Music Box Theatre
3733 N. Southport Avenue,
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Located in the bustling Southport area of Chicago’s Lakeview district. When it was opened on August 22, 1929 with Morton Downey in “Mothers Boy”, the Music Box Theatre was considered small compared to the much larger movie palaces that were being built in Chicago around that time. Many of these larger theatres, like the Uptown Theatre, were often too large to stay in business throughout the rest of the 20th century.
The Music Box Theatre was designed in an Atmospheric style which was themed with a Spanish Renaissance style, the work of architects Louis I. Simon & Edward Steinborn. It was designed and opened as a ‘talkie’ theatre, but had provision for organ chambers to hold the pipes, which were not put to use until 1984 when a custom made 3 manual electronic organ was installed with its speakers housed in the organ chambers.
The Music Box Theatre later played mainly second and third-run movies as well as closing and reopening several times. The theatre had become more than a bit rough around the edges when it was closed on July 16, 1978 with William Holden “Omen II: Damien”. It then went over to screening Spanish Language movies, porn movies and Arabic movies.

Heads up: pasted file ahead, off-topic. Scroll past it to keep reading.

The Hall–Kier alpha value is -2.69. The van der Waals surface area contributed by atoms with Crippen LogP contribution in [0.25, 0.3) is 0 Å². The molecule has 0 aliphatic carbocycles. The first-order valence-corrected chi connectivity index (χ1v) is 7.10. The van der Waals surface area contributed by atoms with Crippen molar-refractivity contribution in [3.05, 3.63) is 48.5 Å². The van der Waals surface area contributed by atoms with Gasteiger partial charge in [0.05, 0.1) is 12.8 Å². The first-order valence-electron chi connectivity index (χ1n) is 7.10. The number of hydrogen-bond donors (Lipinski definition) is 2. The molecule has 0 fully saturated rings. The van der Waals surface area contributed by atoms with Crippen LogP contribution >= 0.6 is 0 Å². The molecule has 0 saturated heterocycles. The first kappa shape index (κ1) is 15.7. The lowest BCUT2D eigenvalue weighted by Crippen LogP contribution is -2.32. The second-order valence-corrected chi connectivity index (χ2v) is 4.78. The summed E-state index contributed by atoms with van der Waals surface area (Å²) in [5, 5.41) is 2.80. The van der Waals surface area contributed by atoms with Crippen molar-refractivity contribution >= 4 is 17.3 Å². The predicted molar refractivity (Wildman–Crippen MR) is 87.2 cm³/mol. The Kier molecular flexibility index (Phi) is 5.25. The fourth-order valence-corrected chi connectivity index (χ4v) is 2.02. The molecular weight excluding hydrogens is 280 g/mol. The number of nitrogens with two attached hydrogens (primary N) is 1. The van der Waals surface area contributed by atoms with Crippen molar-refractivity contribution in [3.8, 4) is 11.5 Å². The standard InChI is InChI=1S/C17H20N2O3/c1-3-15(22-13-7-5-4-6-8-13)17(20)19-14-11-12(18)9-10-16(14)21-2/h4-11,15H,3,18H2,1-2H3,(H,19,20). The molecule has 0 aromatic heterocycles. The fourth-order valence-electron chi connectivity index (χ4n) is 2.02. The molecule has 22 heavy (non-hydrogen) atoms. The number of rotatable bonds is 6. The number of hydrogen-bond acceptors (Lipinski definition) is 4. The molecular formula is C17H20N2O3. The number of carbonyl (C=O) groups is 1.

Renovated in 1982, the Music Box Theatre reopened in 1983 and has been showing an eclectic mix of classic, foreign, and art house films ever since. In 1991, a small theatre was built in an existing storefront adjacent to the lobby. This second screen was designed to echo the architecture of the main auditorium, as an Atmospheric style, but because of the 13-foot ceiling height, the feel is that of sitting under a garden trellis with stars in the night sky beyond.
The Music Box Theatres hosts several Film Festivals each year: Chicago Critics Film Festival, Chicago Lesbian & Gay Film Festival, 70mm Film Festival and the Chicago International Film Festival.
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